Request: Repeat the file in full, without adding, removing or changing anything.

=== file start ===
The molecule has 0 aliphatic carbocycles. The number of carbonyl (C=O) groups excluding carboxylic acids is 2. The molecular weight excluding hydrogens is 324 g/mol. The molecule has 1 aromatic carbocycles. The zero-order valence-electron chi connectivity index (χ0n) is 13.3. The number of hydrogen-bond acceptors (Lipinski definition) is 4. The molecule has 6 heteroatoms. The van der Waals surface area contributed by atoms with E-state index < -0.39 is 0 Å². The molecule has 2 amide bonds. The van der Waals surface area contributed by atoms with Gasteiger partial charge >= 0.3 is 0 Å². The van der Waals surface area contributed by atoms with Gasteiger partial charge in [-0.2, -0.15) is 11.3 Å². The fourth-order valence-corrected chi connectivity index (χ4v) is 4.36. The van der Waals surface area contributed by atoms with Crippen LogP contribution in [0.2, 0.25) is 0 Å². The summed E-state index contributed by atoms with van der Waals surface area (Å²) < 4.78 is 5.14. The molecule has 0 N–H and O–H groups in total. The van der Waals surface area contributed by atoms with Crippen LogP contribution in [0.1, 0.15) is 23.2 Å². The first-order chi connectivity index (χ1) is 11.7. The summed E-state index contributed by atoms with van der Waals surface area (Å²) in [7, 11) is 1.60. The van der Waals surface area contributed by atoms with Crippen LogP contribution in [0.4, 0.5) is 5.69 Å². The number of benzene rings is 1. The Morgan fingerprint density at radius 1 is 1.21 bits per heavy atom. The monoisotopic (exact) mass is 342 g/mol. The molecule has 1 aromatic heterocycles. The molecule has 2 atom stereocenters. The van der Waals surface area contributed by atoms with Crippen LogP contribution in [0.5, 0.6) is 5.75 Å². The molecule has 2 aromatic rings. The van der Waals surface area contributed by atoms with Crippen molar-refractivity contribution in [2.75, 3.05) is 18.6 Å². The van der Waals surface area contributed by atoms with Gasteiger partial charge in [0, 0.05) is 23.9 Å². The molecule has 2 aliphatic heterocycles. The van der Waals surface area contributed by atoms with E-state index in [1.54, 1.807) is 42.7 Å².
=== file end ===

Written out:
The molecule has 0 aliphatic carbocycles. The number of carbonyl (C=O) groups excluding carboxylic acids is 2. The molecular weight excluding hydrogens is 324 g/mol. The molecule has 1 aromatic carbocycles. The zero-order valence-electron chi connectivity index (χ0n) is 13.3. The number of hydrogen-bond acceptors (Lipinski definition) is 4. The molecule has 6 heteroatoms. The van der Waals surface area contributed by atoms with E-state index < -0.39 is 0 Å². The molecule has 2 amide bonds. The van der Waals surface area contributed by atoms with Gasteiger partial charge >= 0.3 is 0 Å². The van der Waals surface area contributed by atoms with Gasteiger partial charge in [-0.2, -0.15) is 11.3 Å². The fourth-order valence-corrected chi connectivity index (χ4v) is 4.36. The van der Waals surface area contributed by atoms with Crippen LogP contribution in [0.2, 0.25) is 0 Å². The summed E-state index contributed by atoms with van der Waals surface area (Å²) < 4.78 is 5.14. The molecule has 0 N–H and O–H groups in total. The van der Waals surface area contributed by atoms with Crippen LogP contribution in [0.1, 0.15) is 23.2 Å². The first-order chi connectivity index (χ1) is 11.7. The summed E-state index contributed by atoms with van der Waals surface area (Å²) in [7, 11) is 1.60. The van der Waals surface area contributed by atoms with Crippen LogP contribution in [0.4, 0.5) is 5.69 Å². The number of benzene rings is 1. The Morgan fingerprint density at radius 1 is 1.21 bits per heavy atom. The monoisotopic (exact) mass is 342 g/mol. The molecule has 1 aromatic heterocycles. The molecule has 2 atom stereocenters. The van der Waals surface area contributed by atoms with Crippen LogP contribution in [0.5, 0.6) is 5.75 Å². The molecule has 2 aromatic rings. The van der Waals surface area contributed by atoms with Crippen molar-refractivity contribution in [2.75, 3.05) is 18.6 Å². The van der Waals surface area contributed by atoms with Gasteiger partial charge in [0, 0.05) is 23.9 Å². The molecule has 2 aliphatic heterocycles. The van der Waals surface area contributed by atoms with E-state index in [1.54, 1.807) is 42.7 Å².